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Q&A | August 19, 2014

Richard Kadrey: IMG Powell’s Q&A: Richard Kadrey



Describe your latest book. The Getaway God is the sixth book in the Sandman Slim series. In it, the very unholy nephilim, James Stark, aka Sandman... Continue »
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John Lowe has commented on (7) products.

Robert Curthose, Duke of Normandy (C. 1050-1134) by William M. Aird
Robert Curthose, Duke of Normandy (C. 1050-1134)

John Lowe, November 24, 2012

This remarkably insightful biography has been touted as one of the most sympathetic and complete assessments of the life of Robert, Duke of Normandy to date, and I must agree. Aird attempts the reconstruction of the duke’s life which admittedly is very sketchy in the primary sources, and at the same time illuminates the backdrop of Norman society and its incorporation into the kingdom of the Franks. Aird presents a narrative account following the adventures of William the Conqueror, Robert’s birth and childhood, and advances through the major events to touch Normandy until the duke’s death in confinement at the hands of his duplicitous brother, Henry I.
The Ecclesiastical History of Orderic Vitalis serves as the primary source for Robert’s life and deeds, and Aird spends considerable time problematizing this source, demonstrating for his readers the usefulness of contemporary accounts and the pitfalls due to personal biases, hindsight, and politic expediency. That said, Aird also typifies in his work the need for medieval historians like any scholars working with limited resources, to look at a source from every angle and to continue to ask questions that establish context and logical conclusions. From a compositional point of view, the reader is much gratified to find well researched and annotated footnotes that establish Aird’s well-formed case for a reevaluation of the life and deeds of Robert.
It is hard to establish Aird’s primary thesis other than in vague points that the reader can establish through the work. First, Aird upholds Robert’s right to the kingdom of his father and the unscrupulous acts of his brothers. Second, the argument is made that Robert’s rule of Normandy was more structured and better than has been handed down by contemporaries. Third, personal piety and the heroic participation in the First Crusade by Robert did not establish any permanent and positive results other than his popularity. Finally, Robert simply was not as ruthless as his brother Henry, and his somewhat naïve and trusting personality was not equipped to deal with the necessary amount of corruptness required to rule in the latter eleventh century. These points combined paint a picture of a tragic individual, and one whose role in Norman politics and medieval relevancy needs to be reexamined.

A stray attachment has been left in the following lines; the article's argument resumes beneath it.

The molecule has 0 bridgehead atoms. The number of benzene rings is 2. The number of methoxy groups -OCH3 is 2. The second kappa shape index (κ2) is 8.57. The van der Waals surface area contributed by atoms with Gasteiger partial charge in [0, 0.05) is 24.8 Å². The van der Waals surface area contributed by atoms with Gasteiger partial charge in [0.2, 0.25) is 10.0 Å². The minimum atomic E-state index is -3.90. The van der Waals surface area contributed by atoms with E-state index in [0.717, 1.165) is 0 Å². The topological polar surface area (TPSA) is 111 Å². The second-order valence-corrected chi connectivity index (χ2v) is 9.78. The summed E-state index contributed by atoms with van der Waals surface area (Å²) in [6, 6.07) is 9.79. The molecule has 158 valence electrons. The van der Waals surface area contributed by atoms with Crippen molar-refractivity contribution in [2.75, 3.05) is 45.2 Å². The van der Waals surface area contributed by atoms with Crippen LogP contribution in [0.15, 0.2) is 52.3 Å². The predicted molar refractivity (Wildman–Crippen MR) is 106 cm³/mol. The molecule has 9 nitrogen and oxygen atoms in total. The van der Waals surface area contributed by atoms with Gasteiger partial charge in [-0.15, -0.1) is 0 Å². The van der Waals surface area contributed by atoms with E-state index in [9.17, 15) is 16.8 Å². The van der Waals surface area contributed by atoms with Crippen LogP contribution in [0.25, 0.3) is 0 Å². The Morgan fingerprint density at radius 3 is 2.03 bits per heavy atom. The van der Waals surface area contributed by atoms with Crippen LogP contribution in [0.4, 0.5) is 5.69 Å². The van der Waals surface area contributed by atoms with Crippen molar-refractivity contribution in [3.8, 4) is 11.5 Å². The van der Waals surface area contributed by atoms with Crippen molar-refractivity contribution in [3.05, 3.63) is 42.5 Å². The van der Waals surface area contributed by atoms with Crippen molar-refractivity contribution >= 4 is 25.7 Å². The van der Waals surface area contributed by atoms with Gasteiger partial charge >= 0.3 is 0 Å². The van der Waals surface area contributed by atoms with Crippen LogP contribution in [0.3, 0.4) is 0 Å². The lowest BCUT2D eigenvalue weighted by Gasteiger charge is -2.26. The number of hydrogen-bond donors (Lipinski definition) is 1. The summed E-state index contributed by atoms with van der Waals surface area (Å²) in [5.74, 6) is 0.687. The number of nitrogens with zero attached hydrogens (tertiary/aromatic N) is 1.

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King Stephen (English Monarchs) by Edmund King
King Stephen (English Monarchs)

John Lowe, November 24, 2012

In tackling the history of King Stephen of England (1135-1154), Edmund King engages his readers in a discussion of the failure of a dynasty, and the roots of an English civil war in the early 12th century. Biographical but topical in nature, King examines the events of the disputed English crown from the point of view of a moderate outsider. Henry of Huntingdon and William of Malmesbury speak for the author, who in his turn tries to identify the feelings of the English and Norman nobility who form the backdrop of the drama of rights to succession.
King demonstrates well the sympathetic situation of Stephen, by arguing alongside his subject that indeed it was the nobility who feared for their landed rights at the death of King Henry I (d.1135), who were responsible for elevating Stephen to the crown. Ignoring the rights of the late monarch’s daughter Matilda and her son Henry Fitz Empress, King argues throughout his work that Stephen was elected more or less as a powerful figurehead of the designs of the nobility. Passive, pious, and in love with pageantry, King describes a monarch whose power base derives not from himself, but from his strong willed queen Matilda of Boulogne, his brothers Henry of Winchester and Theobald, Count of Blois. The eventual loss of the crown to the future Henry II is described as the result of failures of a single man, and the mitigation of powerful magnates wanting peace within their poverty and war stricken domains.
King’s arguments are substantive and well documented, and his conclusions seem to hit the mark. His main subject is rarely quoted in the whole work, arguably to substantiate his claim that the king was slow to uphold even his own rights, but it appears to give a disadvantage to the work. The reader could use more information on the king’s actual activities, charters and words to better understand King’s thesis that the Stephen rarely raised his voice, let alone got listened too by his subjects. This one drawback underscores the whole work, which really accomplishes its goal in describing the priorities of the English and Norman nobility and the scramble to gain and keep power in 12th century England.
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